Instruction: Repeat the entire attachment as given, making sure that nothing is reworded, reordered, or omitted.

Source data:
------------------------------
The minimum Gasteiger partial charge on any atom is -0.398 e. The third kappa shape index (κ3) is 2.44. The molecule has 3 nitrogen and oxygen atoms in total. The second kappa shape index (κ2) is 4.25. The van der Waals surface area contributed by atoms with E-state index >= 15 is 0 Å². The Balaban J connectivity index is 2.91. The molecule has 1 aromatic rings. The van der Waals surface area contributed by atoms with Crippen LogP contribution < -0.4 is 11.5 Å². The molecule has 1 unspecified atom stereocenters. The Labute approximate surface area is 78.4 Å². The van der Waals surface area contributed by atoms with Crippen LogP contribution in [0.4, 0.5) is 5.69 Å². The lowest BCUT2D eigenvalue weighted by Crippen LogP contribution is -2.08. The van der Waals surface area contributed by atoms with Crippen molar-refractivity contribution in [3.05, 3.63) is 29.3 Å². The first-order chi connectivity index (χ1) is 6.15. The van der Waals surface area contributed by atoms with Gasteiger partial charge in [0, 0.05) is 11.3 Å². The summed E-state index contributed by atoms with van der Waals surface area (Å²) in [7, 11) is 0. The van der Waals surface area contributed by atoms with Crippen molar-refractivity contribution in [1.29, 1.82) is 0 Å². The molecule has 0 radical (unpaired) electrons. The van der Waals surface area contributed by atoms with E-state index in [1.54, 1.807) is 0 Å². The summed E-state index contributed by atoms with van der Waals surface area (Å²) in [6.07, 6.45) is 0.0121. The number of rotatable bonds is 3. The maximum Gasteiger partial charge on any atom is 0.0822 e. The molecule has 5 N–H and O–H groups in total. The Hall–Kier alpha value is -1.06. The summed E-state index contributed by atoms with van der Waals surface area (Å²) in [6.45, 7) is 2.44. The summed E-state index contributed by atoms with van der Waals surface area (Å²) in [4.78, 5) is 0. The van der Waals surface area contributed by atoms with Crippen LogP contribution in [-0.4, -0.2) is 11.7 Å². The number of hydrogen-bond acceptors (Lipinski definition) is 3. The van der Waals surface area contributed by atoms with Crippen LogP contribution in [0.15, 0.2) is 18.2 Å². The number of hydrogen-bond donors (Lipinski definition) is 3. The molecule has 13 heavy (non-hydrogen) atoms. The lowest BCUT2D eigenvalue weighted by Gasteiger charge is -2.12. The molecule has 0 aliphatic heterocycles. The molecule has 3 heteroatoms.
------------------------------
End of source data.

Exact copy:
The minimum Gasteiger partial charge on any atom is -0.398 e. The third kappa shape index (κ3) is 2.44. The molecule has 3 nitrogen and oxygen atoms in total. The second kappa shape index (κ2) is 4.25. The van der Waals surface area contributed by atoms with E-state index >= 15 is 0 Å². The Balaban J connectivity index is 2.91. The molecule has 1 aromatic rings. The van der Waals surface area contributed by atoms with Crippen LogP contribution < -0.4 is 11.5 Å². The molecule has 1 unspecified atom stereocenters. The Labute approximate surface area is 78.4 Å². The van der Waals surface area contributed by atoms with Crippen LogP contribution in [0.4, 0.5) is 5.69 Å². The lowest BCUT2D eigenvalue weighted by Crippen LogP contribution is -2.08. The van der Waals surface area contributed by atoms with Crippen molar-refractivity contribution in [3.05, 3.63) is 29.3 Å². The first-order chi connectivity index (χ1) is 6.15. The van der Waals surface area contributed by atoms with Gasteiger partial charge in [0, 0.05) is 11.3 Å². The summed E-state index contributed by atoms with van der Waals surface area (Å²) in [7, 11) is 0. The van der Waals surface area contributed by atoms with Crippen molar-refractivity contribution in [1.29, 1.82) is 0 Å². The molecule has 0 radical (unpaired) electrons. The van der Waals surface area contributed by atoms with E-state index in [1.54, 1.807) is 0 Å². The summed E-state index contributed by atoms with van der Waals surface area (Å²) in [6.07, 6.45) is 0.0121. The number of rotatable bonds is 3. The maximum Gasteiger partial charge on any atom is 0.0822 e. The molecule has 5 N–H and O–H groups in total. The Hall–Kier alpha value is -1.06. The summed E-state index contributed by atoms with van der Waals surface area (Å²) in [6.45, 7) is 2.44. The summed E-state index contributed by atoms with van der Waals surface area (Å²) in [4.78, 5) is 0. The van der Waals surface area contributed by atoms with Crippen LogP contribution in [-0.4, -0.2) is 11.7 Å². The number of hydrogen-bond acceptors (Lipinski definition) is 3. The van der Waals surface area contributed by atoms with Crippen LogP contribution in [0.15, 0.2) is 18.2 Å². The number of hydrogen-bond donors (Lipinski definition) is 3. The molecule has 13 heavy (non-hydrogen) atoms. The lowest BCUT2D eigenvalue weighted by Gasteiger charge is -2.12. The molecule has 0 aliphatic heterocycles. The molecule has 3 heteroatoms.